Dear People of Christ Church,
This week, I’ve been praying around sin—appropriate enough for Lent, of course—but in particular around criminal justice as well. The trial of Boston Marathon bomber Dzhokhar Tsarnaev, of course, is impossible to ignore, and on Tuesday I was also drawn into another case through a colleague in Georgia. Georgia was set to execute Kelly Gissendaner, convicted for her role in the murder of her husband. In her time in prison, her life was changed; she studied theology and began a correspondence with the theologian Jurgen Moltmann, ministered to her fellow prisoners and was, by all accounts, completely changed. Her story was a compelling one; Georgia hasn’t executed a woman in more than fifty years, and her story of conversion and compassion reminded me of everything we want to believe about human nature. We can change and we do change, even under difficult circumstances, even living through the consequences of the depth of our sin.
For our Tuesday night services, we’re using a Eucharistic prayer from the Church in Scotland which contains this line:
Lifted on the Cross, [Christ’s] suffering and forgiveness spanned the gulf our sins had made.
To which, of course, I would add—Christ’s ministry, and suffering, and forgiveness spanned the gulf of our sins. What I like so much about this phrasing is the visual metaphor—our sin separates us from God. We can sense that God is there, that there is hope and joy and forgiveness—but we can’t get there on our own. That gulf of sin is not intractable. God has already bridged it. But I need to acknowledge it as there, because without the awareness of sin, I slip into thinking that I’ve got everything figured out. Not because Jesus died as some blood sacrifice for my guilt, but because the crucifixion is a mirror of reality. Twelve year old kids getting shot by police who are supposed to protect them, immediately seen as suspicious because of the color of their skin. Muslim women being harassed (and worse) for wearing headscarves. Synagogues defaced. The Charlie Hebdo massacre, girls kidnapped in Pakistan and Nigeria for going to school. The Marathon bombing. Human trafficking. The crucifixion happens every day. When crucifixion happens, how do we respond?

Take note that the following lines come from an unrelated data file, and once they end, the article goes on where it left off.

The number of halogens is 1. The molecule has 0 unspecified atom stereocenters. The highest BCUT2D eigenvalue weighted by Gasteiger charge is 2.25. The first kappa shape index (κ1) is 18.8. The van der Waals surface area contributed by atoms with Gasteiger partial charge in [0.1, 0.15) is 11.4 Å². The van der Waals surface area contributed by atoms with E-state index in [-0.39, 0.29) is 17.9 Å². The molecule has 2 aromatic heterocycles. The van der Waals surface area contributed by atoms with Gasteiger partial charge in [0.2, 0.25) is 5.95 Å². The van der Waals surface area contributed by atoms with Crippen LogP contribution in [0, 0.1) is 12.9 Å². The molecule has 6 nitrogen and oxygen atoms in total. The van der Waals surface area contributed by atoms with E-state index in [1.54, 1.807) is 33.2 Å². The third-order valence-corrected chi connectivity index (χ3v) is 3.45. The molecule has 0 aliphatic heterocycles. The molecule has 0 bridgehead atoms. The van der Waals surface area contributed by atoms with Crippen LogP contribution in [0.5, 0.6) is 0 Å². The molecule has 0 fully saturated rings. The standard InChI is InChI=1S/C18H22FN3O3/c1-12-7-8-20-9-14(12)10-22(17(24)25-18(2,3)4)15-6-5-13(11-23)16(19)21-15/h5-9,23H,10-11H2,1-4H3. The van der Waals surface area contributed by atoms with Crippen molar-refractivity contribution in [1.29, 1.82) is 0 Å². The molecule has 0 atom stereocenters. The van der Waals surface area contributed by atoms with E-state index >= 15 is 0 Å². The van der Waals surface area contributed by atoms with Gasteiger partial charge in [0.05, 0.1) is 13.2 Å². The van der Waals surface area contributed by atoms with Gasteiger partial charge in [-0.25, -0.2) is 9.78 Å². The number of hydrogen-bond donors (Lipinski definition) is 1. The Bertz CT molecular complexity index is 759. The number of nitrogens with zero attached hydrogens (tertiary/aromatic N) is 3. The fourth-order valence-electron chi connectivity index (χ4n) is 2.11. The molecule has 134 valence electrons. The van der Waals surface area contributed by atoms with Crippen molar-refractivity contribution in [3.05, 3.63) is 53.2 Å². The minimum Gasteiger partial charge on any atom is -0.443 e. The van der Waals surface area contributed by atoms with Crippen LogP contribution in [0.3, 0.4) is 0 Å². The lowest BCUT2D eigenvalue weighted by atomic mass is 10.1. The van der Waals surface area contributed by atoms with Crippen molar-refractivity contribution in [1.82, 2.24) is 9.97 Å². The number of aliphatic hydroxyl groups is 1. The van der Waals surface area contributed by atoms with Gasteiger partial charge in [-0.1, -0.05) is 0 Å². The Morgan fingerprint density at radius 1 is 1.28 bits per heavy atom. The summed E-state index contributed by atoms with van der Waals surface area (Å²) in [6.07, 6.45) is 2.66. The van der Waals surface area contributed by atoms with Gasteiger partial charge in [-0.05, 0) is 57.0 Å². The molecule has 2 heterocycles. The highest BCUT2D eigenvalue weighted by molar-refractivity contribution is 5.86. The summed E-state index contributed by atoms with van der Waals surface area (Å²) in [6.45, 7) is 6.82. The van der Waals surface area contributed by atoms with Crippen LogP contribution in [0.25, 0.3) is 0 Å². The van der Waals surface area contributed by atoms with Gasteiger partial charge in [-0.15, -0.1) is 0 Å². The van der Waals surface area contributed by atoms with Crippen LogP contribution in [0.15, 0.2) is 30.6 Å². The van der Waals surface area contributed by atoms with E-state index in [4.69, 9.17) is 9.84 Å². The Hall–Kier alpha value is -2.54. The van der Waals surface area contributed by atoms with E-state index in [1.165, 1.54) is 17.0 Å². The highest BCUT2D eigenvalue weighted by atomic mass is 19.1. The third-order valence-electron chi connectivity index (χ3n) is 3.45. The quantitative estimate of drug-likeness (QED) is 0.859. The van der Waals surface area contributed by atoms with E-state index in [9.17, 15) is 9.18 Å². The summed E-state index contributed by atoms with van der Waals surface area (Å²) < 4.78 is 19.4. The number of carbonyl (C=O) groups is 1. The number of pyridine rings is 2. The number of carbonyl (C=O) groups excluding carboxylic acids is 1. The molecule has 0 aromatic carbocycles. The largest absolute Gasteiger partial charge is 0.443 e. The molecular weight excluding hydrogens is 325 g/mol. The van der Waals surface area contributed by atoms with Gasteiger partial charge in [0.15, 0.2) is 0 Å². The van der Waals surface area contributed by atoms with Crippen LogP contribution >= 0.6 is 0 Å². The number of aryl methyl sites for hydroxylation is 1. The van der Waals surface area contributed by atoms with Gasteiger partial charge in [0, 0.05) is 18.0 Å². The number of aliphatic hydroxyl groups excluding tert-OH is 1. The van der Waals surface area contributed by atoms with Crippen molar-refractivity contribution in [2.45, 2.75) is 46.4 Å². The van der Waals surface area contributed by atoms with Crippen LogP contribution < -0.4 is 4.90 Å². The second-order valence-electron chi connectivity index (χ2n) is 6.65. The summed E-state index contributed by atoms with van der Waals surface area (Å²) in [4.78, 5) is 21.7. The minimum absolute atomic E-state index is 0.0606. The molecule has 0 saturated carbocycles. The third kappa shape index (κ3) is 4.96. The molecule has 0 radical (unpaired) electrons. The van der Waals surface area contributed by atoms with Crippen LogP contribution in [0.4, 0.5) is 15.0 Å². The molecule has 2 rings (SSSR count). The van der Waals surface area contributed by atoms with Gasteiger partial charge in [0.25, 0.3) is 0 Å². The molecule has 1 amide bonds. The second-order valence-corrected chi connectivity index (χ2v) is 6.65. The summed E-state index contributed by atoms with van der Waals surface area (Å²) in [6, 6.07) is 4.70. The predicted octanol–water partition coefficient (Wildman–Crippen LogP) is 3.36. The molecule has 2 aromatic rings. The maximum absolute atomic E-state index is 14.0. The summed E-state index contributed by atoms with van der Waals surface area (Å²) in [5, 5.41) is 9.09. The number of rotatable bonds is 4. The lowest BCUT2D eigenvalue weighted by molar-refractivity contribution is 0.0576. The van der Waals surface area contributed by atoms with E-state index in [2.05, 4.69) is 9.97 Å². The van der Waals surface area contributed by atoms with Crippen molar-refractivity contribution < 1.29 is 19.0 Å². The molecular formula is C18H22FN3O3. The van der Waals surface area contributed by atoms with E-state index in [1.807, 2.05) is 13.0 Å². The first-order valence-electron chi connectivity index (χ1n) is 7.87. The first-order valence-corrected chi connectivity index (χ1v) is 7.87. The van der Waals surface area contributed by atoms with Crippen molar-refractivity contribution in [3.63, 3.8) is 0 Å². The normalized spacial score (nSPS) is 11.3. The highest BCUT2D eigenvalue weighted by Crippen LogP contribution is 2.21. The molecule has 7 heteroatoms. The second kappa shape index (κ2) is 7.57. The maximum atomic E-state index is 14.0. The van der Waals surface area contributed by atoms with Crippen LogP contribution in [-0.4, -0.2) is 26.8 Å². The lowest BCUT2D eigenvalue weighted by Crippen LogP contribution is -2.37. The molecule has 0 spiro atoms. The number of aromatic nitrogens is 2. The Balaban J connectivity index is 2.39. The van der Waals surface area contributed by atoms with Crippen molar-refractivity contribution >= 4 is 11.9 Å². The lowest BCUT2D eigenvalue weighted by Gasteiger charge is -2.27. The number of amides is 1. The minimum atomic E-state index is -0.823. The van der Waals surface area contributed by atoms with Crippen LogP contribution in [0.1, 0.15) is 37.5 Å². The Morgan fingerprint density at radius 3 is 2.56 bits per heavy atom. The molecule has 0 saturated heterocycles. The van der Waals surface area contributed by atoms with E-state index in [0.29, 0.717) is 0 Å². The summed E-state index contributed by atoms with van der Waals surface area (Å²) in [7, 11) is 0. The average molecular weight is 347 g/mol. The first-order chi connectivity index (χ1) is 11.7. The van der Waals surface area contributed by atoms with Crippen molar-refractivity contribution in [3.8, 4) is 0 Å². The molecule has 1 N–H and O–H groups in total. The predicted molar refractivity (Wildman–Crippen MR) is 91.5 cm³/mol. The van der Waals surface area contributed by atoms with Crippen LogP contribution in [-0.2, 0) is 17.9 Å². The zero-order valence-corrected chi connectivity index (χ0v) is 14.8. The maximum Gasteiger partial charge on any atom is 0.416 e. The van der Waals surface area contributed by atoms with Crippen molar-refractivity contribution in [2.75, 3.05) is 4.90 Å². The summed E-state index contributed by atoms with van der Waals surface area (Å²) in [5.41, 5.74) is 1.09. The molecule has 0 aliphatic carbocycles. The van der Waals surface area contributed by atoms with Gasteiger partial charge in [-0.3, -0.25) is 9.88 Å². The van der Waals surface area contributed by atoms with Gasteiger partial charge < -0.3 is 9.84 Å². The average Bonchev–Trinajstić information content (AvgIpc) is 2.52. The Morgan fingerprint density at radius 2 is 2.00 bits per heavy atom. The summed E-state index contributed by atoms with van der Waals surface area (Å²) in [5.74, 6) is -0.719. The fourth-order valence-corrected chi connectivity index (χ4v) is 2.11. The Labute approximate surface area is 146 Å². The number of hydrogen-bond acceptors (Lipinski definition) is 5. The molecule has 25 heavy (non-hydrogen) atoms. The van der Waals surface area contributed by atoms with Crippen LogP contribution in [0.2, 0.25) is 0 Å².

Too often, we lash out with more violence. The death penalty is a prime example of this. The old Biblical injunction “an eye for an eye” gets quoted a lot, but in its initial context, that was intended to minimize punishment, not maximize (we might also recall that Jesus said some things that un-did that logic). Kelly Gissendaner wasn’t executed, after all—after thousands of petitions and phone calls to the governor’s office, the prison said that the drugs for lethal injection looked “cloudy.” Maybe if all the petitions and phone calls hadn’t been made, she would have still been put to death; I don’t know. She’s alive, though, and that is a blessing.
In Massachusetts, no one has been executed since 1947, though governors and legislatures have tried to bring it back a number of times. The Tsarnaev trial is a federal one, so even though our state doesn’t have the death penalty, federal prosecutors are asking for it and most of the defense, at this point, is around convincing jurors that mitigating circumstances make Tsarnaev less culpable of his crime.
I’m not on the jury, so it doesn’t really matter whether I think Dzhokhar Tsarnaev is guilty, not guilty, or somewhere in between. I do, though, think it matters what all of us think and do about the death penalty itself. (It's probably worth noting that my opposition to the death penalty in all circumstances would have disqualified me from being on the jury at all). I signed the petition for Kelly Gissendaner because I was moved by her story. I’m glad to know about her and I’m glad she’s not been executed. But the death penalty isn’t about how good or how bad the defendant is. The death penalty is about what kind of society we create. And that’s about all of us. If we promise to respect the dignity of every human being every time we baptize someone, that includes the possibility—even the certainty!—of how those human beings fail. We are always bound by those vows, no matter how we think we can justify breaking them.